One of the first financial amends I made was to the American Museum of Natural History book store, where I had stolen a book or two. I sent a check and received a nice note back wishing me well. I sent a larger check to Woolworth’s to make up for the childrens clothing I had taken home stuffed under my shirt. A week or so later I received mail from them and opening it saw my check. I thought, They’re sending it back? No, I had not signed it!

I had stolen a lot of paperback books from the toy store on 11th Street and Second Avenue as a teenager, and that store was long gone. I remembered a part-time library struggling to exist in the small town of Placencia, in Belize. I put together a box of good books of all kinds and sent it as a donation. With money from Elaine which she had borrowed to pay off my share of our house, I made restitution to Local 6 for all the unjustified free drinks I had enjoyed at their expense. They chose to accept the check and not prosecute me, and I was grateful. The Ninth Step says, Made direct amends to such people wherever possible except when to do so would injure them or others. “Them or others” does not include me, and I was willing to accept the consequences of admitting my transgressions.

I had been writing stories and poems since I was 13, but emerged from the Interdisciplinary Creative Arts program doing performance poetry. Who knew? Sobriety had opened me up to all kinds of possibilities, and I took a class in tap dancing, learned to play the alto saxophone, discovering that when it came to improvising I only had one riff in my head. Charlie Parker’s reputation was safe! I embarked on a quest for a Masters Degree in History, and took cello lessons for a year, my big achievement being picking out Bob Dylan’s “Sad-Eyed Lady of the Lowlands.”

Once the Masters was in hand and my thesis, a scholarly researched biography of my father, accepted for publication, I began taking all the Archaeology courses I could, with no degree in mind. I also took a six-month sabbatical to write a history of the Oakland-East Bay labor movement which had given me so much and whose story was often overshadowed by San Francisco’s. It was a way of giving back for the support they had given Labor Studies, and me, over the years.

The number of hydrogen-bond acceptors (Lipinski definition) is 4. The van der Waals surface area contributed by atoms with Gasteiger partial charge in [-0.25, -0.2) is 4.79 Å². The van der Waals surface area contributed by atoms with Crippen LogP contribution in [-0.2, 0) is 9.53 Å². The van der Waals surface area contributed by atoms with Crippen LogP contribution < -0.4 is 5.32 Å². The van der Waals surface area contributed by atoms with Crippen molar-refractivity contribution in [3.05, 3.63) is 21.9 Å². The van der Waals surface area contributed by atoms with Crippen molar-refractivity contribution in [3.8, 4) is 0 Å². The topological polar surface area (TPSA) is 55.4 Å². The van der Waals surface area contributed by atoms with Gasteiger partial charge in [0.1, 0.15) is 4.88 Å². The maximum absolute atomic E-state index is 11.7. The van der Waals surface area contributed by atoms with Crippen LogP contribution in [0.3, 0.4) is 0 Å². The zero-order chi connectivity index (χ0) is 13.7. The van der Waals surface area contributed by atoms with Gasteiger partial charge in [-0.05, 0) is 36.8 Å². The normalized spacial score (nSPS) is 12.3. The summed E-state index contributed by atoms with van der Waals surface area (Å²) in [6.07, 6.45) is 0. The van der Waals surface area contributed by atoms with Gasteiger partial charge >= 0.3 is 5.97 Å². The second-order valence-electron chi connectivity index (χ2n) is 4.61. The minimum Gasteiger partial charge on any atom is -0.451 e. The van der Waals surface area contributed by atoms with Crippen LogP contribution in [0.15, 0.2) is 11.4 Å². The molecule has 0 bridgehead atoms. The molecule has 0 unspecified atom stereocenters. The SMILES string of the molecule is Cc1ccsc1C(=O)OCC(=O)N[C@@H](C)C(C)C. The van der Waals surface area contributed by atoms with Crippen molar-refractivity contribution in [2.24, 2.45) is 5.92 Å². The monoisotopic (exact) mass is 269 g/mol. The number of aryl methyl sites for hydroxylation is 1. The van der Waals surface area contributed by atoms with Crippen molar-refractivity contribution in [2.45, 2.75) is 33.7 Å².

Mary and I did a lot of travelling: with summers off, no kids to suppport, two incomes and both of us sober, we visited her sister in the northeast, relatives in New York City, my sister at her Holland home, driving with her and her husband Aat through Germany to Prague; we went camping in Australia and the Amazon jungle, cruised the Galapagos Islands, snorkeled in Belize, explored ruins in the Yucatan, and went to local recovery meetings along the way. In Placencia, Belize, one meeting was listed and we went, but the space was dark. Then a local man showed up; he was the only one in the small town in recovery and had listed the meeting in hopes that someone would show up now and then, as we had. It only takes two to have a successful recovery meeting!

Ten years sober on the Galapagos cruise I was reminded that it is alcoholism, and not alcoholwasm. The last night on the water the captain met with the 20 passengers and piña coladas were served. Four of us didn’t want alcohol and were assured the drinks we received were free of it. I took a first gulp – I rarely sipped anything cold – and the rum immediately filled my head. I was scared, angry, and a little voice in the back of my head said, Go For It. I didn’t, and kept my July 5, 1988, sobriety date. It was a reminder that the disease of alcoholism is incurable, and requires constant work to hold at bay.

After ten years I became dissatisfied with the marriage; it was no longer working for me, and I had to leave Mary with some sadness, but knowing that, for me, it was the right thing, that I had choices.

My union mentor Keith Eickman invited to stay at his home atop Noe Valley rent-free; he lived alone since cancer took his teacher and poet wife, Nina. I was in my tenth year of tenured teaching and decided I would retire and move to the Arizona desert, Tucson, in June 2001, when my retiree medical coverage would be nailed down.

In December, 2000, I drove to Tucson to scout out neighborhoods and recovery meetings. Those meetings allowed me to transition seamlessly, having a ready-made circle of friends. I did cut my trip a day short to revisit the Superstition Mountains east of Phoenix due to a severe case of Gold Fever. (For that story, see Gold Fever: Looking for the Lost Dutchman at http://www.storyhouse.org/albertl13.html.)

In Tucson I settled into a regular meeting schedule and began dating, going out not very seriously with five women at one point. I signed up for Forest Service archaeology projects and that’s where I met Kaitlin. We were both married to other people and just became good friends. The first project we worked on together, along with her husband and my grandson Danny, was in the Eastern Sierras, at a campground the Forest Service wanted to convert to an upgraded fee stop. There were bedrock mortars – grinding holes -- by the creek, so we knew there had been some ancient activity here.